While the idea of Egypt as one functional nation ebbed and flowed over time – breaking up into the islands of the nomes in times when the central government failed, then being reassembled as the cosmic order was once again reflected by the national one – ancient Egyptians maintained a national identity, a cultural identity, and a religious identity, and in fact did not separate them into these categories.
This is not the case for modern Kemetics.
We are from different nations. Even those of us from the same nation are likely to be from different cultures of origin. We do not speak the same birth tongue. We are not a cohesive or collective people, who can, after the turmoils of a particularly long Intermediate Period, rejoin our scattered temples and shrines and uphold the world as it was. There are oceans between us, rather than the easy flow of connection wrought by the Nile’s flow and the wind’s countering gusts. The internet is not a modern Nile, allowing icons to travel from fixed point of creation to fixed point of creation to affirm fundamental sameness and unity.
The price of diaspora is differentiation.
It is a heavy price, particularly from an ancient perspective. Our starting point of normal is beyond things they spoke of in stories with atavistic horror: the shipwrecked sailor who feared never seeing Egypt again, the courtier who abandoned family and post in a foreign land for the hope of seeing himself buried on the banks of the Nile. Many of us have never seen the river or the line that separates red land from black with our own eyes; fewer still could claim Egypt as a home where we could sleep in the company of our ancestors, confident in the continuity of our communities. In fact, that form of community is pretty hard to come by around here at all, in the suburban commuter world where we may be hundreds of miles from our blood kin or have friends we have never touched.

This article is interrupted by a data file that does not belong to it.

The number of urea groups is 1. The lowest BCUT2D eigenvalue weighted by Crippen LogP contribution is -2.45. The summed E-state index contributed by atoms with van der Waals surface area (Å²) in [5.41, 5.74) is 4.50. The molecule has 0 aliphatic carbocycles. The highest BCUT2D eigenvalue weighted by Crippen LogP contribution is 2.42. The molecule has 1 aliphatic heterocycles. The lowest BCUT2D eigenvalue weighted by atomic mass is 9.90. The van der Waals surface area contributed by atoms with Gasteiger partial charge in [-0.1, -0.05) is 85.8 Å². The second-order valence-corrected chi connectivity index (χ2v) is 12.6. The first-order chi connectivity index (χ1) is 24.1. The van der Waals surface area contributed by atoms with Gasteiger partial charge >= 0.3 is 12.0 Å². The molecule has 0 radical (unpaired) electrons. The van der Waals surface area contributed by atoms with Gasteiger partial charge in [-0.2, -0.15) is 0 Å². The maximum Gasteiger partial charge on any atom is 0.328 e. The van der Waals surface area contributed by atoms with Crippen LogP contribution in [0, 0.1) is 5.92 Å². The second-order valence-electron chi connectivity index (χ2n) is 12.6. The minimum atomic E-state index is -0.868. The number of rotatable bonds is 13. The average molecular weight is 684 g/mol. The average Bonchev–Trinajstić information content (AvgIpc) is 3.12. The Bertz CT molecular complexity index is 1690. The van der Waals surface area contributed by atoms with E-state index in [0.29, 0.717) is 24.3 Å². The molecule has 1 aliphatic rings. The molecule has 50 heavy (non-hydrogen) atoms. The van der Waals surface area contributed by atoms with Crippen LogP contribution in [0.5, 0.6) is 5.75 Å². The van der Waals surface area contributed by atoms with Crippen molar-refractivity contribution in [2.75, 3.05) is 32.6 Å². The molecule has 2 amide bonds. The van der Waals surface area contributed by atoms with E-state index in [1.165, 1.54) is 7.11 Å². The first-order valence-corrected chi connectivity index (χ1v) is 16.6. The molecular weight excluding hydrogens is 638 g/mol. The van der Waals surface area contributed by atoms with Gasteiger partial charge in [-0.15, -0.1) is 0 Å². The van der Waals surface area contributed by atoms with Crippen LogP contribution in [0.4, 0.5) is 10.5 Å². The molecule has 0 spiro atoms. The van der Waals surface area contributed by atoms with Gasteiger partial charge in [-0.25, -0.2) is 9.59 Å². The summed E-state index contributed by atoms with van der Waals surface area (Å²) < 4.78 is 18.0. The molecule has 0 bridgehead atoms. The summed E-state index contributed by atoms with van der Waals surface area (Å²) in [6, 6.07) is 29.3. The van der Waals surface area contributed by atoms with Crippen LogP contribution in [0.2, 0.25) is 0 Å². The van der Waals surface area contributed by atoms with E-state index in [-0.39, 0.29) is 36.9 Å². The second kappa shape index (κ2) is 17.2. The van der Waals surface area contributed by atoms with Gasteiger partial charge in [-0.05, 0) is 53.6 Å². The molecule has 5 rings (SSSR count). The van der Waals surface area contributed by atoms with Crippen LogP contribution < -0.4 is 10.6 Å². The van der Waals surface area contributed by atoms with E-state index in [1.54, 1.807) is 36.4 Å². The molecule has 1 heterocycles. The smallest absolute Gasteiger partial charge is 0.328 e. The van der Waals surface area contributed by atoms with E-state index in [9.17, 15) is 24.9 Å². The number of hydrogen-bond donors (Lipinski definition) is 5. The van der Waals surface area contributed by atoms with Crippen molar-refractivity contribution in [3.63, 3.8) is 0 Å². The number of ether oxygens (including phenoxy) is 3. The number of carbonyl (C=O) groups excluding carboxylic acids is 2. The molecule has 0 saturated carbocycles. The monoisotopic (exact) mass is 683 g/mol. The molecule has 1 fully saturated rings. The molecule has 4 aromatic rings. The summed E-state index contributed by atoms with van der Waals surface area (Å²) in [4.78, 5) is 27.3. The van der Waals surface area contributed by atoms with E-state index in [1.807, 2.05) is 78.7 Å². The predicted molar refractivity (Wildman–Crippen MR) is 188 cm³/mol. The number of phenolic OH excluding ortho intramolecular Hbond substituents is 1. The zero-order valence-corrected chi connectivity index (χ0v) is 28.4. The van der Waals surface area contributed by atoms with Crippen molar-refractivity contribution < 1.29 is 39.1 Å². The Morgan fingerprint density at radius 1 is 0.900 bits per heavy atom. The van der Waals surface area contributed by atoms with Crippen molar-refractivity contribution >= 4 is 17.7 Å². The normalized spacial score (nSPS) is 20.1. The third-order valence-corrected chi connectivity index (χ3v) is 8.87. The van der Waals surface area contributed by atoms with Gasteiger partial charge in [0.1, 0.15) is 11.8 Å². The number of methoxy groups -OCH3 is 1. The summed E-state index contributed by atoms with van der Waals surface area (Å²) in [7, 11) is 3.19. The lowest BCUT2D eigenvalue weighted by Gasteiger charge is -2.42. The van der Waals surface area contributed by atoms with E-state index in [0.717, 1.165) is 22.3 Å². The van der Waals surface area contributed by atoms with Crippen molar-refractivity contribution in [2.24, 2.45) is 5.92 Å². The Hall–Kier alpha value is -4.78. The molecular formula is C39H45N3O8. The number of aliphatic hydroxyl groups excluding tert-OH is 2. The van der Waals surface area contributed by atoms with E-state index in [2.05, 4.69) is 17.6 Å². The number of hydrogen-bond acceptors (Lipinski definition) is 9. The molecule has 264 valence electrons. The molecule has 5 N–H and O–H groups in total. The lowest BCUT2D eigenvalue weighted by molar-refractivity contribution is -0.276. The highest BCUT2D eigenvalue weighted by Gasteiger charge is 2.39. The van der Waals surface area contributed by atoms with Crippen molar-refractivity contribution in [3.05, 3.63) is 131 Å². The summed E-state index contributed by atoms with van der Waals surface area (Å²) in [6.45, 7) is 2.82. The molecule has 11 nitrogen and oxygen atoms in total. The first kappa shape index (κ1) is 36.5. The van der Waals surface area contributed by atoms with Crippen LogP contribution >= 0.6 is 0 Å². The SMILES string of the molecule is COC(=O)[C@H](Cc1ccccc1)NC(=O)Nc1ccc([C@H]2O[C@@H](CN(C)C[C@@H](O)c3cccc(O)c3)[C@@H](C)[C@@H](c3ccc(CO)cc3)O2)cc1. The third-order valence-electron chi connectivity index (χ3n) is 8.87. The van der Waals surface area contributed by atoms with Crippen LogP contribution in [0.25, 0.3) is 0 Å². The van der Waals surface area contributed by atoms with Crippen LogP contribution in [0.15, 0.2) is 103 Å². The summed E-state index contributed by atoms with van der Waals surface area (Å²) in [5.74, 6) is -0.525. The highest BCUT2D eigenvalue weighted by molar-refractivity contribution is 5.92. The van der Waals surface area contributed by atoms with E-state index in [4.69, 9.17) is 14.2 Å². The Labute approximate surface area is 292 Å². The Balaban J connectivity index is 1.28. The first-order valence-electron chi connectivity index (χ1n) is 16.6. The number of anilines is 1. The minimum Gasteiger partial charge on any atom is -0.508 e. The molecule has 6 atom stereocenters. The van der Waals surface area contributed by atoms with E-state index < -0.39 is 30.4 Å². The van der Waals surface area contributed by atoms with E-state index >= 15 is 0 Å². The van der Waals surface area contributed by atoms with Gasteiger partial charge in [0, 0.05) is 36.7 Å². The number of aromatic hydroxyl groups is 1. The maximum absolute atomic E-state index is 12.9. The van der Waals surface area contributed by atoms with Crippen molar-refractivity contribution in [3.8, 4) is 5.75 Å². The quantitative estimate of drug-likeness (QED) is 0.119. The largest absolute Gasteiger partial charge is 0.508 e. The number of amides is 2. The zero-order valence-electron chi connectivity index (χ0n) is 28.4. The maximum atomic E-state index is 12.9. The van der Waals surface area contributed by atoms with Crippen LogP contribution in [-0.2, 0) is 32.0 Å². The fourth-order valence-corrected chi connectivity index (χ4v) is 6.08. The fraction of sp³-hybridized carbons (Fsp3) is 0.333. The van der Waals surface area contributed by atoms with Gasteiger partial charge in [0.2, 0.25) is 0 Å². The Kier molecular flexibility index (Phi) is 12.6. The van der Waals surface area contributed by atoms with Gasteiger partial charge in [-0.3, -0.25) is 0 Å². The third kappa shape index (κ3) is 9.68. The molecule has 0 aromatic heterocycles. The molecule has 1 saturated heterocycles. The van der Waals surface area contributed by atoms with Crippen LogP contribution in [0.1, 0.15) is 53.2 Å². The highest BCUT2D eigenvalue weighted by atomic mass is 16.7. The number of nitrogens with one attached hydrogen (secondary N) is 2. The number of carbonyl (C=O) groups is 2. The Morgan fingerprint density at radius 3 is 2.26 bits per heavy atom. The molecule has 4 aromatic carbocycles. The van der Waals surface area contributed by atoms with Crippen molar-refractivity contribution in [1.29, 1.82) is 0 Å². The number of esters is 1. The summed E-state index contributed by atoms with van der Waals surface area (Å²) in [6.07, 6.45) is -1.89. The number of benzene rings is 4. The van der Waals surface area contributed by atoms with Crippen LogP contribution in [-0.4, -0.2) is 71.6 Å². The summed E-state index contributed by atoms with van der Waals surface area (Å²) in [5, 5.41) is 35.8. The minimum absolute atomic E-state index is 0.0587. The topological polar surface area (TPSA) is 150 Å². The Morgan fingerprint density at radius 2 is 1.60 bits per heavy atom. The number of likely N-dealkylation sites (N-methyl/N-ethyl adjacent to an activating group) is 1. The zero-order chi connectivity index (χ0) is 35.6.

But still the souls search for the anchor point, for the temple, in some form. Here is a place built in ma’at. Here are the places that touch it, and spread that connection. Here is a place fit into the world and a way of being that supports the world.
These places are small, compared to Egypt. They are specialised, built to fit a niche. Their unity is not sufficient to bind together a great nation, but they may be enough to make an island. And perhaps one can see a finch from another island as a cousin, a sibling, a kinsman, as eventually Darwin did the birds of the Galapagos – though they did, in fact, differ notably, because their needs were different.
Our temples and shrines must hold the cosmos in healthy condition, and encourage right relationship. They are no longer the circulatory pulse of a nation, a people, and a culture; they must be something else, an island of a particular nature of being, that nurtures and supports those who live within that way.
I draw a line from my training in a completely different religious background, now, to leave you with. This is Francesca De Grandis:
“A healthy priest makes all things sound.”